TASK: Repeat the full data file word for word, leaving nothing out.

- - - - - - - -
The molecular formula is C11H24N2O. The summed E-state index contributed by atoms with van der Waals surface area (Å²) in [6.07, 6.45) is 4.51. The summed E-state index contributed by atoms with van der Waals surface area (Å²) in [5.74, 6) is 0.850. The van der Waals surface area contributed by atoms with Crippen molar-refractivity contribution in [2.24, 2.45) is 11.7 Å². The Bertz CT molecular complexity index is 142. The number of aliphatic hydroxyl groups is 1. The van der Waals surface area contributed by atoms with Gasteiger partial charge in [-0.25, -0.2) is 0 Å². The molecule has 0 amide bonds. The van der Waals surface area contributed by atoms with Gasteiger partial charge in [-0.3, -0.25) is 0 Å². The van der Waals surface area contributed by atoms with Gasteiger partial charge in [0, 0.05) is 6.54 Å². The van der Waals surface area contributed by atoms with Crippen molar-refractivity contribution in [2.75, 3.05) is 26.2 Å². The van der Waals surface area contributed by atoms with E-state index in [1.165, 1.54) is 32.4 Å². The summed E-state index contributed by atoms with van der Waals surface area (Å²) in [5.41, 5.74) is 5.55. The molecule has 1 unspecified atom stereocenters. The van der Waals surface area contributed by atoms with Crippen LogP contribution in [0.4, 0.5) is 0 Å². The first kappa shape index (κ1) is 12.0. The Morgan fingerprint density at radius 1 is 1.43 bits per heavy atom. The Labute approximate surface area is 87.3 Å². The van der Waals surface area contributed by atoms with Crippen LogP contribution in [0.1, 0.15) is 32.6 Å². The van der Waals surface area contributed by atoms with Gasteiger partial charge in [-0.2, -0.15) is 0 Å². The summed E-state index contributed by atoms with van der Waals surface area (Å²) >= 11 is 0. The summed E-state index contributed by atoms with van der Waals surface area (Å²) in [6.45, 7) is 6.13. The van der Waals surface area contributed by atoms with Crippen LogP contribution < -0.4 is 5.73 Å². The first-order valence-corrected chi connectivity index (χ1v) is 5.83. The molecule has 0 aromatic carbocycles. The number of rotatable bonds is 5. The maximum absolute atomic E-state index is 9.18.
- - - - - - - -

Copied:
The molecular formula is C11H24N2O. The summed E-state index contributed by atoms with van der Waals surface area (Å²) in [6.07, 6.45) is 4.51. The summed E-state index contributed by atoms with van der Waals surface area (Å²) in [5.74, 6) is 0.850. The van der Waals surface area contributed by atoms with Crippen molar-refractivity contribution in [2.24, 2.45) is 11.7 Å². The Bertz CT molecular complexity index is 142. The number of aliphatic hydroxyl groups is 1. The van der Waals surface area contributed by atoms with Gasteiger partial charge in [-0.25, -0.2) is 0 Å². The molecule has 0 amide bonds. The van der Waals surface area contributed by atoms with Gasteiger partial charge in [-0.3, -0.25) is 0 Å². The van der Waals surface area contributed by atoms with Gasteiger partial charge in [0, 0.05) is 6.54 Å². The van der Waals surface area contributed by atoms with Crippen molar-refractivity contribution in [2.75, 3.05) is 26.2 Å². The van der Waals surface area contributed by atoms with E-state index in [1.165, 1.54) is 32.4 Å². The summed E-state index contributed by atoms with van der Waals surface area (Å²) in [5.41, 5.74) is 5.55. The molecule has 1 unspecified atom stereocenters. The van der Waals surface area contributed by atoms with Crippen LogP contribution in [0.4, 0.5) is 0 Å². The first kappa shape index (κ1) is 12.0. The Morgan fingerprint density at radius 1 is 1.43 bits per heavy atom. The Labute approximate surface area is 87.3 Å². The van der Waals surface area contributed by atoms with Crippen LogP contribution in [0.1, 0.15) is 32.6 Å². The van der Waals surface area contributed by atoms with Gasteiger partial charge in [-0.2, -0.15) is 0 Å². The summed E-state index contributed by atoms with van der Waals surface area (Å²) >= 11 is 0. The summed E-state index contributed by atoms with van der Waals surface area (Å²) in [6.45, 7) is 6.13. The van der Waals surface area contributed by atoms with Crippen LogP contribution < -0.4 is 5.73 Å². The first-order valence-corrected chi connectivity index (χ1v) is 5.83. The molecule has 0 aromatic carbocycles. The number of rotatable bonds is 5. The maximum absolute atomic E-state index is 9.18.